Second Handgun for the first floor of my house...

Discussion in 'Concealed Carrying & Personal Protection' started by ARnoob, Sep 29, 2010.

  1. ARnoob

    ARnoob New Member

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    I'm considering buying a second handgun for the first floor of my house. I have my Glock 23 upstairs, but I'd like to have one of the first floor as well. This would be for not only me, but my wife.

    She practiced with my G23 (using the Wolf 9mm barrel) and really like it. She did pretty well with it too.

    My debate is whether or not to get another G23 for downstairs or maybe a Glock 19 since she did well with the 9mm. I bought the Wolf barrel to save money on practicing, but I found some nicely priced 40 S&W factory reloads that I've used without any issues.

    I'm aware of the potential dangers of lead fouling in Glock barrels, so I avoid those rounds. I prefer to consolidate ammo calibers (all 40 S&W) when possible.

    So, taking all the above into consideration, what do you recomend?

    Thanks! :)
     
  2. utf59

    utf59 New Member

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    I recommend that you let her shoot the 23 with the .40 barrel in it. Then go with whichever she shoots better. Consolidating calibers won't help if she's hesitant to reach for it.
     

  3. ARnoob

    ARnoob New Member

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    Ok, that's a good point. Thanks.
     
  4. danf_fl

    danf_fl Retired Supporter

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    The idea of the same type platform is good. Develop memory on one type of firearm. But have you looked at others that handle like the Glock? Some use the same controls and may fit her better. (Hint: Suggest which one you like better, but let her decide. Just like buying her shoes)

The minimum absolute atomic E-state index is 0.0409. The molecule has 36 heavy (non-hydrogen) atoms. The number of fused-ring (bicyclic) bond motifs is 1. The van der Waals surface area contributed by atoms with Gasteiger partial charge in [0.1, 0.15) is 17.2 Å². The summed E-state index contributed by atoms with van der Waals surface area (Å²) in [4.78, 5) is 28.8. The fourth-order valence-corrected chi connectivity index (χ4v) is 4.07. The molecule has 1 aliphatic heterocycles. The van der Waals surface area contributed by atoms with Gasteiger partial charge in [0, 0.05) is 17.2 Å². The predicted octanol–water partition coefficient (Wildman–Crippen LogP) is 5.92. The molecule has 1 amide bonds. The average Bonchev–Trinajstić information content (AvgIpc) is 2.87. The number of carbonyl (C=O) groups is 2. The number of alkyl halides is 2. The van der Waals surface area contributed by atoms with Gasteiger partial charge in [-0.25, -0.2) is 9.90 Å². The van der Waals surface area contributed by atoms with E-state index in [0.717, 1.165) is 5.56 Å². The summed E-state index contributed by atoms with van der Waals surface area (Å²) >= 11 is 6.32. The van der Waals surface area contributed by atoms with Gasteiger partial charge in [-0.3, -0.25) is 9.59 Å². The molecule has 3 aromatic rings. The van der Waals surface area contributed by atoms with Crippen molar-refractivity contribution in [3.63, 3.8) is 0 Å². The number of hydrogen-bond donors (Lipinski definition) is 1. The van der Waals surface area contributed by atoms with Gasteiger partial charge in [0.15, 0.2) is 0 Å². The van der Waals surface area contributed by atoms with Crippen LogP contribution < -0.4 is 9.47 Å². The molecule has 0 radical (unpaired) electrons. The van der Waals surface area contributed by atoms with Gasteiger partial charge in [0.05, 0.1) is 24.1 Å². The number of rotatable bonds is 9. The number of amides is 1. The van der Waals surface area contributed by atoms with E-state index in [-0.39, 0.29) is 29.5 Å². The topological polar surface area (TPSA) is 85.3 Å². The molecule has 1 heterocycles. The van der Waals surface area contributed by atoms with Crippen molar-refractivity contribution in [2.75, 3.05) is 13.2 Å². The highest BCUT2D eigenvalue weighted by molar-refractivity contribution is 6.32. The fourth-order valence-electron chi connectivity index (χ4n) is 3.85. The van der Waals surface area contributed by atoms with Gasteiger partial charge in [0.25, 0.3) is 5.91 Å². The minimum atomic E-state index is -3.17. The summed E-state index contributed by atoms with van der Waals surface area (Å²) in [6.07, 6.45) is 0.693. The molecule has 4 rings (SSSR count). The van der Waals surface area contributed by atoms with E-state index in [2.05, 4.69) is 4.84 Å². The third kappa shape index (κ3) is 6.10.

5. ARnoob

    ARnoob New Member

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    That was my thought too. Not that I'm against revolvers, but she's somewhat familiar with the G23 I have. I tought her how to rack the slide and clear a stove pipe on my XD 45. So she's familiar with the semi-auto platform a la Glock and XD's. I thought about getting an XDM 9, as I really like XD's, but I like the idea of sharing magazines.

    It's still up for debate. Thanks for you input guys.
     
  6. ARnoob

    ARnoob New Member

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    Yeah, thought about an XDM 9 too. I dig those XD's.
     
  7. Flint Rock

    Flint Rock New Member

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    I have had several students with small hands that were pleased with a Smith & Wesson M&P using the small size backstrap. The inserts for that gun do a really nice job of changing the "feel" of the gun. You can get the Smith in 9, 40, .357 Sig, and 45, so you can get the caliber you like best. Safety levers, colors, barrel lengths, calibers, grip sizes.......... the M&P is the Burger King of handguns, you really can have it your way!
     
  8. Jay

    Jay New Member

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    Placement of a gun that requires you to "go get it" in case of an assault on your home will not be of much help, regardless of platform, or caliber. If you're concerned enough to have an upstairs gun, and a downstairs gun, you should each be carrying one of 'em.

    This is strictly my opinion, and has worked in many years of firearms training, and for men and ladies alike. Buy a handgun just like you would buy a pair of shoes. If Ol' Joe over here says he likes Charlie China tennis shoes, and you're looking for a new pair of shoes, do you run out and buy Joe's pick, just because HE likes 'em? Probably not. If a new shooter is asking what to buy for a carry gun, it doesn't matter what works for me, or anyone else. I suggest telling that new shooter to go to many gun shops, and/or gun shows, and handle all the guns they can get hold of. Just like they would try on shoes. Before long they'll be able to make a list of guns that feel ok, pretty good, real good, and "that really feels great in my hands". The last two are the ones to pursue, and here's why I say that....